I didn’t realise, at the time of posting, you had not yet had your chest X-ray.
At this point, it still sounds similar to what happened to me. I had raised ANCA (can’t remember if it was P or C, but they’re all associated with different types of vasculitis).
But inflammatory markers (CRP and ESR) were NOT raised - neither were any of the other tests abnormal. Raised ANCA in complete isolation is very unusual, and not diagnotistically very helpful. Although, to confuse things further, I’d had significantly raised ESR, reasons still unknown, when I’d visited the doctor a year or two before, for what I now think to have been a relapse.
I’ve had asthma and allergies all my life, but they are so common in the general population that I’ve never been convinced that has major significance, either.
Anyway, on discovery of the raised ANCA, I had both lung X-rays and kidney function tests. I was petrified of the lung X-ray, as my father (who had never smoked) had recently died of a rare form of lung cancer. As it was still very fresh in my mind, and I was feeling increasingly unwell, I’d half got it into my head I’d got the same thing, and was going to see a sinister mass there.
Anyway, lung and kidneys were both fine - which again was not typical of vasculitis, which would commonly affect one or both.
So they did the ANCA test again - NORMAL result. Whole thing immediately dropped, and never mentioned again. In fact, I’m not sure I was ever told, officially, I didn’t have vasculitis. But the focus immediately shifted back to MS, and I was fairly promptly diagnosed with that.
I’m still mystified by the abnormal ANCA and ESR readings (each just a single time). But from what I can gather, although ESR is variable, ANCA wouldn’t usually spontaneously correct itself.
I’m still curious whether they have bothered to retest you, as I only found out afterwards that it’s known for having quite a high rate of false positives.
Strictly speaking, an MS diagnosis is never 100% certain, unless arrived at post mortem, so I still occasionally wonder: “What if they were wrong, and these one-off anomalies DID mean something, and weren’t just laboratory quirks?”
But I think it all comes down to trust, in the end. My neuro is an MS specialist, and I have to trust he doesn’t just recklessly go around diagnosing people. Although he admitted diagnosis is never certain, he must have been certain enough for all practical purposes. It was enough to satisfy the insurers, and I feel they would quickly have seized on any doubts.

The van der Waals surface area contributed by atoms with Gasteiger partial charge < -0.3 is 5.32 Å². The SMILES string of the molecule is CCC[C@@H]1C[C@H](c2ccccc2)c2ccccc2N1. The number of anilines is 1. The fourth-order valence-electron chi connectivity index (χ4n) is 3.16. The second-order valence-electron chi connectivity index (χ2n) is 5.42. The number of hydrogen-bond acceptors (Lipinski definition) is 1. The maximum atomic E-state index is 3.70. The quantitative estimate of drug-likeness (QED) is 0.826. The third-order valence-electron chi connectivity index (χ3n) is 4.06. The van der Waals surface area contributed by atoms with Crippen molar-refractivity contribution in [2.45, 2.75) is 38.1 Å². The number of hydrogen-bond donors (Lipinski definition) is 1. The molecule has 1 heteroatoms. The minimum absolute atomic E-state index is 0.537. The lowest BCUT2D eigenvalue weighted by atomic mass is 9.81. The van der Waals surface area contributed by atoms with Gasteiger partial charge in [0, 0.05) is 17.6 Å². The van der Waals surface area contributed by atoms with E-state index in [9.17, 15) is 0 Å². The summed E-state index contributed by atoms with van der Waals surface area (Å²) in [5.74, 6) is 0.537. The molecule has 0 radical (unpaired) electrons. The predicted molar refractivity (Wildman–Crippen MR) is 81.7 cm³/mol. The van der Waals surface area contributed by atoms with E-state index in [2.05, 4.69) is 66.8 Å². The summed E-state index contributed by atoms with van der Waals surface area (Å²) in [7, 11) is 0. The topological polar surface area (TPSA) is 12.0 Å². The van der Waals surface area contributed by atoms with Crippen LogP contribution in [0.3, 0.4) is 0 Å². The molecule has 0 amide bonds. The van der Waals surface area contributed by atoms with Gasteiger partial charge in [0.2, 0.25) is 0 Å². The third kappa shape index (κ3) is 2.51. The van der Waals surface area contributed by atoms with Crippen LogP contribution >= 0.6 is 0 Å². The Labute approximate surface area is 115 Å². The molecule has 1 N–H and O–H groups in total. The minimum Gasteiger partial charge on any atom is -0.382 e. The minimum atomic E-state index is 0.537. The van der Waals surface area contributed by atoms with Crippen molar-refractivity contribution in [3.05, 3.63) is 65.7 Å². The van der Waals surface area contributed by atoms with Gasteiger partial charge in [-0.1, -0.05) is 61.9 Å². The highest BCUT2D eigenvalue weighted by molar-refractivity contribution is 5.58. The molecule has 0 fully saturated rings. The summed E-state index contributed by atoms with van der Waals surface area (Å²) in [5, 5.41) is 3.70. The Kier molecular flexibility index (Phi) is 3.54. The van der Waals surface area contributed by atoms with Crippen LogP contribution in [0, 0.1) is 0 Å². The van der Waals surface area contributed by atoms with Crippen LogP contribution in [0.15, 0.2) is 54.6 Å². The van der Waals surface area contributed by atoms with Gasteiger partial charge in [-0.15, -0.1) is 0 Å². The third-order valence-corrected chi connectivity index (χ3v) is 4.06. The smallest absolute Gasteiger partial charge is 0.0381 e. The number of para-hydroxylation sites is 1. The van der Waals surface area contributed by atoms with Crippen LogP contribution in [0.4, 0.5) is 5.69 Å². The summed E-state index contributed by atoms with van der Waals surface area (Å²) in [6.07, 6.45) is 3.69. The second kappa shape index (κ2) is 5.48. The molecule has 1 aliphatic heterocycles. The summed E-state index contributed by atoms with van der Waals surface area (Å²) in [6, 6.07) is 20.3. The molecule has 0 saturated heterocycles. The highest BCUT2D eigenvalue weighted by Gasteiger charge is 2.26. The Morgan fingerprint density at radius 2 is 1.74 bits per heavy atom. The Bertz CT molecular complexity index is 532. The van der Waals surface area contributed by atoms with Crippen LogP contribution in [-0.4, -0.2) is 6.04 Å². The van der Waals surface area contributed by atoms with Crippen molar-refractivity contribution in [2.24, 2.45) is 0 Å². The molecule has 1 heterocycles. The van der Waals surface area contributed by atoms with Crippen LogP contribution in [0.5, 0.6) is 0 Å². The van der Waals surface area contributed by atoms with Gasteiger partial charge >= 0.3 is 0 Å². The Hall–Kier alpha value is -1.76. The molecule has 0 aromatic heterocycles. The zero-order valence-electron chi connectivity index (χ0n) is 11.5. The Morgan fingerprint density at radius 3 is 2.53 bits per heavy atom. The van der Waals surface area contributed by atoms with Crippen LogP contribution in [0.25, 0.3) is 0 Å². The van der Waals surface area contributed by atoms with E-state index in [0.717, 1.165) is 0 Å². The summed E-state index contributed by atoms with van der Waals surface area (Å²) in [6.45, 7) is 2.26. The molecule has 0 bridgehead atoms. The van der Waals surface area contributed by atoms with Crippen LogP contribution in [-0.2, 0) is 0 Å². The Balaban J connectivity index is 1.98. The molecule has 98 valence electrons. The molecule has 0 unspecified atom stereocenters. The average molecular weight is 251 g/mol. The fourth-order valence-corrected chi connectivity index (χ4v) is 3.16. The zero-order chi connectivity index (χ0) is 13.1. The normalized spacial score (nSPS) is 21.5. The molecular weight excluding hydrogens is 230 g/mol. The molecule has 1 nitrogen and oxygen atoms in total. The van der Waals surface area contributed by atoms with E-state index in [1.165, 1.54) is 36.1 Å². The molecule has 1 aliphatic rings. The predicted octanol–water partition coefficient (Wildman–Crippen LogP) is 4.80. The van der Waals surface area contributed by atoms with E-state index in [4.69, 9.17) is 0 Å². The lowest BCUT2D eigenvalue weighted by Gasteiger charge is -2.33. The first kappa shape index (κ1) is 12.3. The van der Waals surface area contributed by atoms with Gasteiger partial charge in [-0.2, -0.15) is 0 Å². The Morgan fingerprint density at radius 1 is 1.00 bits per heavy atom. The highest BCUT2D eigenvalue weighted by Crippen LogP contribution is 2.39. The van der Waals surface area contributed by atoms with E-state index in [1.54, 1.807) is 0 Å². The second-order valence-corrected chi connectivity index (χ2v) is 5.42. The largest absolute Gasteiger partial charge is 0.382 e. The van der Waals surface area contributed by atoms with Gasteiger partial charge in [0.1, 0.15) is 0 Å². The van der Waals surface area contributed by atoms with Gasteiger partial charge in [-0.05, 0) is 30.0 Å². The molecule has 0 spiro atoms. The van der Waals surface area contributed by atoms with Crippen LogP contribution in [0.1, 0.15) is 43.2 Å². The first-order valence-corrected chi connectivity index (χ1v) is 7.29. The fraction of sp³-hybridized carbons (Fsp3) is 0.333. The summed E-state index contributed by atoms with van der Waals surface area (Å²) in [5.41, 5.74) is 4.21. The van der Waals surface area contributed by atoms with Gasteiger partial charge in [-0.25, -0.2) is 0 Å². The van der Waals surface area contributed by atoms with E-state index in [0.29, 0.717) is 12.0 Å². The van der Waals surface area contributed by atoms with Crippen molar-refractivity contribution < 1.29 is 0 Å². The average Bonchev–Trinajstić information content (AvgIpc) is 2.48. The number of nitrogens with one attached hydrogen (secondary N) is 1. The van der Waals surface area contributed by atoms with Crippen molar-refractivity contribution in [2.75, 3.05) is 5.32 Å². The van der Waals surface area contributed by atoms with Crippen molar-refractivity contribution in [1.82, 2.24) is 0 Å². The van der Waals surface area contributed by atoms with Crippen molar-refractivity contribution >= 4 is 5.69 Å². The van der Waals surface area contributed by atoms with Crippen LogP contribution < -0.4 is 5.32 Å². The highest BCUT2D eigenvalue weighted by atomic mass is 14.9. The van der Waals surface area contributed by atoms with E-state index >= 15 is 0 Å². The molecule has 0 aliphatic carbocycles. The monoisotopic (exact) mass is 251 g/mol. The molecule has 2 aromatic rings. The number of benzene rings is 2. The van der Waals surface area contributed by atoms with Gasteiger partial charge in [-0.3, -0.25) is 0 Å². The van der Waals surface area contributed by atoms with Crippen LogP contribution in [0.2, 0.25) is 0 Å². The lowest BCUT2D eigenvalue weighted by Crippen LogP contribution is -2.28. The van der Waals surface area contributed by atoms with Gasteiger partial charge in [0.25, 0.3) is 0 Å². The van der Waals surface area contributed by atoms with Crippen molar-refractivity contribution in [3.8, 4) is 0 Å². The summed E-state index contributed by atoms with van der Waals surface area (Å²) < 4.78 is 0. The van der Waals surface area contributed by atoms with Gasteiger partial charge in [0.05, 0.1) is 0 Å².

I don’t know what I’m trying to say, really. I suppose that your results, like mine, are “unexplained”, yet not typical of the raft of results you’d expect of someone who had any of the several forms of ANCA vasculitis.
I do think “Are you walking around?” is a pertinent question, because I remember thinking, when the same issue arose with me, that it seemed odd I wasn’t more ill. Of course, I was quite ill enough - it was MS, after all - but I’d had symptoms for years and years. All the evidence I could find suggested it was very unlikely I’d still be working, and walking around fine (well, nearly fine), if I’d had literally years of untreated CNS vasculitis. So that helped reassure me it couldn’t be it.
Oh, I forgot to tell you I’ve also had a skin rash, on my thigh - pinhead fine, but not raised. I was referred to Dermatology, but as there was a 12-week wait, there was nothing left for him to see, or biopsy, by the time I got there, so he issued me an open-ended re-appointment (so I wouldn’t have to go back through my doctor) and told me to ring if it happened again. Which it never has yet. So another thing on the list of unexplained happenings that don’t quite fit anywhere.
I still think you might end up back on the MS path, but perhaps with a few things that are never explained. One of the things that has stayed with me is my neuro telling me: “Common things are more common”. Whilst MS is still not exactly common, it’s far more so than ANCA vasculitis. So if it’s a choice between the two, probability lies on the side of MS.